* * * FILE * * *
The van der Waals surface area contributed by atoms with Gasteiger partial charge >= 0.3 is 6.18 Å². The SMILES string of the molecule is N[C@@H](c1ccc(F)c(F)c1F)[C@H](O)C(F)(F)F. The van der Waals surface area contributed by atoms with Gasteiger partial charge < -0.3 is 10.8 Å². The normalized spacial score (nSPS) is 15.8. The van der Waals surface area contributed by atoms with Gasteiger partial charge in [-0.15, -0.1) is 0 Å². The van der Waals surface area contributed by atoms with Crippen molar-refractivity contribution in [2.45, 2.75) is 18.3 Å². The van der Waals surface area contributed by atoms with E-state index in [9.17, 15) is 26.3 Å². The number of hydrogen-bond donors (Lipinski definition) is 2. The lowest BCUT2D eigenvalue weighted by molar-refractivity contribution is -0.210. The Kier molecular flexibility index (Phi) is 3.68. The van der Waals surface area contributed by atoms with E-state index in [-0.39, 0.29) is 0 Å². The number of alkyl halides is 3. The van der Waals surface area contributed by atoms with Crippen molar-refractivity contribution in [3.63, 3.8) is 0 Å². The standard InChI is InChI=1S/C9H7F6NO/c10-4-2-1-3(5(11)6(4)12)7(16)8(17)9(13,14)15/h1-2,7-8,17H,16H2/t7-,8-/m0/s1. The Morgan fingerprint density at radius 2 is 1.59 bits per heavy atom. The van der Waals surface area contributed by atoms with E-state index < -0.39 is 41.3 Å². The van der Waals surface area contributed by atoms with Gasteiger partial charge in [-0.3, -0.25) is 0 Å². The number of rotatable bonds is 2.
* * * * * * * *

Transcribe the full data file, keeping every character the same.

The van der Waals surface area contributed by atoms with Gasteiger partial charge >= 0.3 is 6.18 Å². The SMILES string of the molecule is N[C@@H](c1ccc(F)c(F)c1F)[C@H](O)C(F)(F)F. The van der Waals surface area contributed by atoms with Gasteiger partial charge < -0.3 is 10.8 Å². The normalized spacial score (nSPS) is 15.8. The van der Waals surface area contributed by atoms with Gasteiger partial charge in [-0.15, -0.1) is 0 Å². The van der Waals surface area contributed by atoms with Crippen molar-refractivity contribution in [2.45, 2.75) is 18.3 Å². The van der Waals surface area contributed by atoms with E-state index in [9.17, 15) is 26.3 Å². The number of hydrogen-bond donors (Lipinski definition) is 2. The lowest BCUT2D eigenvalue weighted by molar-refractivity contribution is -0.210. The Kier molecular flexibility index (Phi) is 3.68. The van der Waals surface area contributed by atoms with E-state index in [-0.39, 0.29) is 0 Å². The number of alkyl halides is 3. The van der Waals surface area contributed by atoms with Crippen molar-refractivity contribution in [3.63, 3.8) is 0 Å². The standard InChI is InChI=1S/C9H7F6NO/c10-4-2-1-3(5(11)6(4)12)7(16)8(17)9(13,14)15/h1-2,7-8,17H,16H2/t7-,8-/m0/s1. The Morgan fingerprint density at radius 2 is 1.59 bits per heavy atom. The van der Waals surface area contributed by atoms with E-state index < -0.39 is 41.3 Å². The van der Waals surface area contributed by atoms with Gasteiger partial charge in [-0.3, -0.25) is 0 Å². The number of rotatable bonds is 2.